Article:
The Cost Paradox Hindering the Deployment of Directed-Energy Weapons
In recent encounters with Houthi drones, U.S. Navy warships have resorted to traditional guns and missiles, raising questions about the absence of advanced directed-energy weapons designed for such scenarios. A congressional report sheds light on the paradox preventing the Navy from utilizing next-generation lasers to neutralize threats more efficiently.
The Navy’s success in intercepting Houthi drones is marred by the exorbitant cost of using interceptor missiles, priced at $11 million each, against relatively inexpensive drones that can cost merely a few thousand dollars. Seeking cost-effective alternatives, the military has invested in directed-energy weapons, specifically lasers, known for their ability to provide a low-cost, virtually unlimited solution for intercepting drones at scale.
The U.S. Navy has already deployed advanced laser systems, such as the Optical Dazzler Interdictor Navy (ODIN), on Arleigh Burke-class destroyers. Additionally, the HELIOS laser, ranging from 60 kW to 150 kW, has been installed on the USS Preble in 2022. Ongoing programs, including the High Energy Laser Counter (HELCAP) and Layered Laser Defense (LLD), signify the military’s commitment to developing and deploying laser technologies.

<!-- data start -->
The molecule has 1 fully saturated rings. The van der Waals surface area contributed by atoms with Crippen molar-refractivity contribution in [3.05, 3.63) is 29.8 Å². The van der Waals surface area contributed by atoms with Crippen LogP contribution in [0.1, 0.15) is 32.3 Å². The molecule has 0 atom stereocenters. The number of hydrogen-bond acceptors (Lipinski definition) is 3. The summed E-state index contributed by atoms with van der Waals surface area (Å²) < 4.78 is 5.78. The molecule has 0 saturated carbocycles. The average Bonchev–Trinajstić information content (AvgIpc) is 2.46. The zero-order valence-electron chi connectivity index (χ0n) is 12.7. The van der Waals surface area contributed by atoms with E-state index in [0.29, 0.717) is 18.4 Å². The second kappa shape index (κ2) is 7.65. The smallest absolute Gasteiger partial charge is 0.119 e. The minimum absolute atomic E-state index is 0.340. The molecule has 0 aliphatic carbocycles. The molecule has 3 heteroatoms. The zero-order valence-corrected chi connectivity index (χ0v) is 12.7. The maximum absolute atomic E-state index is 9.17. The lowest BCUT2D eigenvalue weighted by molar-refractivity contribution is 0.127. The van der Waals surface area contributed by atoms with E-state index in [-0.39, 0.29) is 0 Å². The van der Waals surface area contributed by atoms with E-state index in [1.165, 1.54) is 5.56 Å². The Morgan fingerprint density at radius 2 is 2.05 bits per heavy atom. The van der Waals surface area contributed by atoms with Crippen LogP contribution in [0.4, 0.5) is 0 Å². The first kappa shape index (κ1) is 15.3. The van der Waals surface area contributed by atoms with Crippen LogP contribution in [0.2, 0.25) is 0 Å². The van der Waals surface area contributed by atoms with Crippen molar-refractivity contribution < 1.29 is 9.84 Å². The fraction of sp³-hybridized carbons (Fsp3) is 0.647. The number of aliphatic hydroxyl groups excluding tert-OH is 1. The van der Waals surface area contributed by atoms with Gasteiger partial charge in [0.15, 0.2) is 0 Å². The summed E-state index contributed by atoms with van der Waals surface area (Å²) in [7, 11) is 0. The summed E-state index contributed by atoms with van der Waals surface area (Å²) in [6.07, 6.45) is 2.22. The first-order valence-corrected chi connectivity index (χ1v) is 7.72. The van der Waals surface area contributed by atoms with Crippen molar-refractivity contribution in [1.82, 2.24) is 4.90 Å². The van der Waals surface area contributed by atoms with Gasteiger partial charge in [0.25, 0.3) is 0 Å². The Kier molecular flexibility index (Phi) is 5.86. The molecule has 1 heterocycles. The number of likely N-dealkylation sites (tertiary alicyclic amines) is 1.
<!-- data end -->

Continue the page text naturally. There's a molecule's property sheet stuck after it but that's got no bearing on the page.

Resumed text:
Despite successful deployments, technical challenges remain in scaling up lasers to effectively target fast-moving threats. The speed of the laser beam itself poses no obstacle, but at current power levels, it requires multiple seconds of tracking to inflict sufficient damage on a drone. Efforts are underway to address these challenges, with proponents suggesting that fiber lasers could enhance their effectiveness against drones.
However, a bureaucratic hurdle hampers the widespread deployment of ship-mounted lasers, as outlined in the congressional report. The Navy faces a paradoxical situation: it cannot estimate procurement costs for laser weapon systems because there are no historical programs of record for shipboard lasers in the Department of Defense. This lack of precedent prevents the Navy from drawing comparisons, particularly in logistics and life-cycle cost.
Current estimates indicate that a 60 kW class laser, with mature beam control and combat system integration, could cost approximately $100 million in limited quantities. For more powerful lasers or those with greater beam control complexity, the price tag may reach up to $200 million per unit. The crux of the matter is that, in the short term, the U.S. might end up paying more to save on expensive missiles.
As the Navy navigates this paradox, the delay in deploying laser technology underscores the complex interplay between cost considerations, technological challenges, and bureaucratic intricacies in modern military strategy.